Peter Cadbury's AS350B Ecureuil G-JANY at Manchester International Airport on 2nd September 1981

More JANY on page 8 (http://www.pprune.org/rotorheads/419023-rotary-nostalgia-thread-8.html).

Dennis Kenyon
11th Nov 2012, 11:17
Not sure if I should be writing this .. but facts is facts! G-JANY was for the lovely lady Jane, formerly Jane Mead ... unhappily the former wife of a good friend and Enstrom customer, Humphrey Mead.

Many years earlier I met the great man Peter of G-CHOC ... a genuine lovely guy who would chat to all. He became the buyer of my Piper 180 Archer at the time. He also used to land an Aztec at his Berkshire strip which needed more than a touch of care. DRK.

Dennis Kenyon
11th Nov 2012, 11:32
And yes ... I did manage a non-damaging 60 knot run-on landing. As I have said elsewhere, the problem occurred at high power when the up-going T/R blade intercepted the left hand T/R control cable. In my case the loose end wrapped itself around the T/R transmission which then seized.The Enstrom factory had experienced a few similar failures on crop spraying ops. The fix was to move the cable outlet point closer to the tail cone centre line increasing blade clearance and also increasing the tension on the T/R control turnbuckles plus a pilot pre-flight check for oil-softened blade flapping stops.

I completed a further 13 years of trouble free displays but suffered the same failure again at the 1999 Biggin Hill Air Fare. My fault for not checking ... as the local engineers didn't know about the 'Kenyon Hole' modification or the flapping stops. But with a fair number of T/R failure practices behind me, I again managed a non-damaging landing. Now approaching 1400 public displays with no further problems. Keep the nostalgia flowing guys. Dennis K.

14th Nov 2012, 08:30
Bravo Denissimo! :D

On the latest page of the Wessex Thread (http://www.pprune.org/rotorheads/123915-what-about-wessex-makes-people-so-fond-21.html) there is a photo of a MkV Wessex departing Battersea while overflying a Hughes 300 which is quite literally stuck in the mud.

As mentioned in the photograph's caption, this craft was G-AXXD which served with Twyford Moors Helicopters from 1970 to 1981.

PPRuNer PA News has offered some excellent commentary on this incident and which warrants a further look at this little craft (below):

Twyford Moors Hughes 300 (269B) 'somewhere' on 29th April 1971 (Photo: Keith Harper)

The hangar behind 'XD' says 'Glos Air' who, if I remember correctly, were based at Bournemouth's Hurn airport and who I think used to look after some of the late Spencer Flack's aircraft (he of G-FURY, G-FIRE and G-HUNT) but I don't know for certain whether this image was taken at Hurn or elsewhere? Tywfords were evidently based at Southampton.

Another Hughes 300 which was 'floating' about at the same time was G-BBIP. This was a 269C which was owned by Point-to-Point Helicopters of Watford between 1973 and 1978 and seen (below) at an undisclosed location wearing police markings; presumably for police trials or even a small police contract:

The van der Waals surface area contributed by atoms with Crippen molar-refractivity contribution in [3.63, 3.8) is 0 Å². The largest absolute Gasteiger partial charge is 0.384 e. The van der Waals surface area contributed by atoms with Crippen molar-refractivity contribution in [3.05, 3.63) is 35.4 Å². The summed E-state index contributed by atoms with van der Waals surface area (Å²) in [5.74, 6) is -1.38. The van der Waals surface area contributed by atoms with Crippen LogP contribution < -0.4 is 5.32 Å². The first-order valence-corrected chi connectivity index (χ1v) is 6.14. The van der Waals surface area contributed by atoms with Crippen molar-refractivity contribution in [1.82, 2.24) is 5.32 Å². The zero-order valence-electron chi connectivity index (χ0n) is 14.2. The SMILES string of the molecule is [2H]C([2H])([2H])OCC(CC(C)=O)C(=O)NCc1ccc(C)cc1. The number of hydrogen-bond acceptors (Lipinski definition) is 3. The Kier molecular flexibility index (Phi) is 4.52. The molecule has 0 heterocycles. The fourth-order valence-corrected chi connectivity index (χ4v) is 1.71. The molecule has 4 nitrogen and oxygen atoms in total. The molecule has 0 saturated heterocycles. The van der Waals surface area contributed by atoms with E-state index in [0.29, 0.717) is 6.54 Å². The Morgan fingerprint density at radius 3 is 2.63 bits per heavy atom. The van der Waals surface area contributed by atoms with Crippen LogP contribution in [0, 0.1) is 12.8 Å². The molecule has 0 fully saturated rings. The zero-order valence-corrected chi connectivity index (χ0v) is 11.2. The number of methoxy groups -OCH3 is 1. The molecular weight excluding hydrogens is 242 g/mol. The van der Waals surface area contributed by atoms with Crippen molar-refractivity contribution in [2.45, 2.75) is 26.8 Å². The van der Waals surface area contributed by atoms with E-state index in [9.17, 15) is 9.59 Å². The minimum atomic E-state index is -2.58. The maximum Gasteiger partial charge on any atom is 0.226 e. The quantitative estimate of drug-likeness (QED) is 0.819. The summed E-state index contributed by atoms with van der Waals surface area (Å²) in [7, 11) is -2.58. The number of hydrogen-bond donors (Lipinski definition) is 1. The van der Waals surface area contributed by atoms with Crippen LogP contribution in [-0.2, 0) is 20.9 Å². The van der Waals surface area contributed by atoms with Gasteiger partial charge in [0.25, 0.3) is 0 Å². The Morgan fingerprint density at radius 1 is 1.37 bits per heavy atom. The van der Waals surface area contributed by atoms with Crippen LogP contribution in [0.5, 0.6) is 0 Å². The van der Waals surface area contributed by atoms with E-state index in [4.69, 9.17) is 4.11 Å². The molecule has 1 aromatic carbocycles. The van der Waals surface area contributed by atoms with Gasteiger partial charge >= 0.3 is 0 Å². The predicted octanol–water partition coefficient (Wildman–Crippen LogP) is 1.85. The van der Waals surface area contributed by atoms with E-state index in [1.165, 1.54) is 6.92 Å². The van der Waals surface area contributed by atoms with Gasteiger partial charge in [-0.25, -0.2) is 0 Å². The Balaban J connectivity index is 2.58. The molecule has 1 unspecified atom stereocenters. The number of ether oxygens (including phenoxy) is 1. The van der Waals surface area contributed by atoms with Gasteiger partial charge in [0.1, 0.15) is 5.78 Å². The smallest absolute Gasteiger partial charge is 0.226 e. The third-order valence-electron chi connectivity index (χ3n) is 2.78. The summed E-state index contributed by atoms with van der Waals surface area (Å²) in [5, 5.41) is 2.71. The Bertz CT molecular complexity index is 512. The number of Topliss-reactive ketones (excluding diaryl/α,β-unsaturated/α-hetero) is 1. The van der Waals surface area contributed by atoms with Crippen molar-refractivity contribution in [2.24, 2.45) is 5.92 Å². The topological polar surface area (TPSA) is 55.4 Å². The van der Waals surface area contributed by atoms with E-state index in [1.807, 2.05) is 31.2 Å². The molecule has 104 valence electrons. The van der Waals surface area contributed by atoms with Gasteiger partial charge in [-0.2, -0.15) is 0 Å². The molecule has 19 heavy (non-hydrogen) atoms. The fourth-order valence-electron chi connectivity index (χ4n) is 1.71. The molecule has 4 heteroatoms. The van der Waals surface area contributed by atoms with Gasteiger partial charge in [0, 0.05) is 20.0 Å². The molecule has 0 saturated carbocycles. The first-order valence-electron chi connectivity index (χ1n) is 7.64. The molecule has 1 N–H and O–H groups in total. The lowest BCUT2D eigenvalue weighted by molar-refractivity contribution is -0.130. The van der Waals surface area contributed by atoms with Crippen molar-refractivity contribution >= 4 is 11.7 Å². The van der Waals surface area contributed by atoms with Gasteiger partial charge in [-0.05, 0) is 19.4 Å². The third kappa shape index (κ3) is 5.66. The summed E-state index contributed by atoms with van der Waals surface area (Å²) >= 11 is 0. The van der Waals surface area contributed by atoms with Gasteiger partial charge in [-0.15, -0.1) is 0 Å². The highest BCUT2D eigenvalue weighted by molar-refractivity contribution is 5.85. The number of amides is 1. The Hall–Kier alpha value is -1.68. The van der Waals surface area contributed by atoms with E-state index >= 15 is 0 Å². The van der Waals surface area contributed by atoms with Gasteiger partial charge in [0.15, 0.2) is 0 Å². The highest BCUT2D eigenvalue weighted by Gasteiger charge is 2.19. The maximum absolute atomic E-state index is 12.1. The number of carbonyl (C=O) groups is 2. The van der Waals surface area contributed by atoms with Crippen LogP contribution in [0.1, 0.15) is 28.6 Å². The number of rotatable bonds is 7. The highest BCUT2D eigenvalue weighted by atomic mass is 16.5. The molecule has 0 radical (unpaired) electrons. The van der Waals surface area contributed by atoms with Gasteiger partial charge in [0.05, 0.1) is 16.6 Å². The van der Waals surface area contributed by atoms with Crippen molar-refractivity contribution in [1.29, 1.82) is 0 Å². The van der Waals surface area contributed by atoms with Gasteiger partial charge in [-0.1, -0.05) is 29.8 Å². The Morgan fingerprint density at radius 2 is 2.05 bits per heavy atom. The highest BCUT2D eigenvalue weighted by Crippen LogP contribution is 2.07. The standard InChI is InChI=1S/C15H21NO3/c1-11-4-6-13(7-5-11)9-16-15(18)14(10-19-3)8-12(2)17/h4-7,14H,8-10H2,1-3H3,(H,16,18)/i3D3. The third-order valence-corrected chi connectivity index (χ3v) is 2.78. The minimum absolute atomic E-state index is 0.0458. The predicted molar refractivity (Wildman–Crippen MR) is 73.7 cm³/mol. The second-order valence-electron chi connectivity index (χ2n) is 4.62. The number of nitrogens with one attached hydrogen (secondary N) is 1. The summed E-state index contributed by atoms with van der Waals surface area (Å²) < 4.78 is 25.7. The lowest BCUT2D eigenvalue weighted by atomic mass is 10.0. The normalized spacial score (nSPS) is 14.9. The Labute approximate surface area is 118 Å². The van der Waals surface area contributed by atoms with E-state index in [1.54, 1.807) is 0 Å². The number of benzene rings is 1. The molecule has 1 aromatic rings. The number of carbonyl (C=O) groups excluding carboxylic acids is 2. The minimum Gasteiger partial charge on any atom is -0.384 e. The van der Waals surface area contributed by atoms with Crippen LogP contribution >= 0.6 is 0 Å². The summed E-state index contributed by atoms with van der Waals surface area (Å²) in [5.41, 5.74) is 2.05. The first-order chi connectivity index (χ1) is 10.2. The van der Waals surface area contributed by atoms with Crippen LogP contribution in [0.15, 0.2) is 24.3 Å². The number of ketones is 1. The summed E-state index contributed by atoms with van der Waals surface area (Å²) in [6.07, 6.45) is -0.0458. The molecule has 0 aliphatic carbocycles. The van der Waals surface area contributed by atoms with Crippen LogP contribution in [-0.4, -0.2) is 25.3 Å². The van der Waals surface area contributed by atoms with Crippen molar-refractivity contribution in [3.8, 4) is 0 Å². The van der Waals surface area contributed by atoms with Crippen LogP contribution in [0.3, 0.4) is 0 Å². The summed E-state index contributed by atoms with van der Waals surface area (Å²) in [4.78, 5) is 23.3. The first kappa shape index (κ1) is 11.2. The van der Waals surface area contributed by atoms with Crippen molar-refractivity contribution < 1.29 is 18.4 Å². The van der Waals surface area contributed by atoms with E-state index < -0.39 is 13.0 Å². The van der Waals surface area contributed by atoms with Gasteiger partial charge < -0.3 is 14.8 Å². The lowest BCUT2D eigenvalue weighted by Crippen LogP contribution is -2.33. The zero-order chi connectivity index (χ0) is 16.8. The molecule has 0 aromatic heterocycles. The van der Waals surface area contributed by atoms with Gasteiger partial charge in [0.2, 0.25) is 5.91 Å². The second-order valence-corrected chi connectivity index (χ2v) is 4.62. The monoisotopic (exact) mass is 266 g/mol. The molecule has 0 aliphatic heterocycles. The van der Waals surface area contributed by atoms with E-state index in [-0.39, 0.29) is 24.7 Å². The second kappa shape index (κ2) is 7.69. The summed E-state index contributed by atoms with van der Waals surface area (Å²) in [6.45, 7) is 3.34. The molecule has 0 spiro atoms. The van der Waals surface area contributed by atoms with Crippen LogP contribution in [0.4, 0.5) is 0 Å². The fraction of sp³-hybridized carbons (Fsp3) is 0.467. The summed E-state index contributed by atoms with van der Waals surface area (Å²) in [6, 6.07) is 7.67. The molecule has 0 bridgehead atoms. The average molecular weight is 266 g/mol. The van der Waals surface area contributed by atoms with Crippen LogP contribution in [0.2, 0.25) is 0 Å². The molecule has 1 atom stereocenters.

Point-to-Point Helicopters Hughes 300 at an undisclosed location (no date available)

One notices that this craft wears the BHAB logo as (so I think) did the UK's first civilian Gazelle.

14th Nov 2012, 08:38
...a Hughes 300 which is quite literally stuck in the mud.
I worked at Battersea at the time and was there on the day it happened.

I can write an account of all the bizarre events if you like, it was full of drama and hilarity - but not necessarily at the same time.

14th Nov 2012, 08:44
Hi - the image of G-AXXD is from my Flickr and was taken at Gloucester/Staverton by a colleague in 1971. Glos Air were based at Gloucester at that time prior to moving to Hurn some years later.
Gloucestershire Airport - A View from the Cafe (http://www.flygloster.co.uk)

14th Nov 2012, 08:45
I can write an account of all the bizarre events if you like ..

TRC, are you compos mentis the morning?

Asking that question on this thread !!


C'mon then .. fire away and let's have the details .. that's what this thread is all about!

14th Nov 2012, 08:54
C'mon then .. fire away and let's have the details

OK, when I get a minute..

14th Nov 2012, 09:01
Well, in preparation for TRC's regalement (at some point in the near future) of the Twyford Moors 'ditching' on 17th August 1973 at Battersea .. let's re-set the scene with a copy of the snap from the Wessex Thread:

A 'White Top' Wessex (aka Green Parrot or Admiral's Barge), used for liaison duties by senior Royal Navy types and most probably a Mk V, departs Battersea Heliport in London on 17th August 1973 and overflys a 'parked' Hughes 300 (G-AXXD) belonging to Twyford Moors Helicopters

14th Nov 2012, 10:14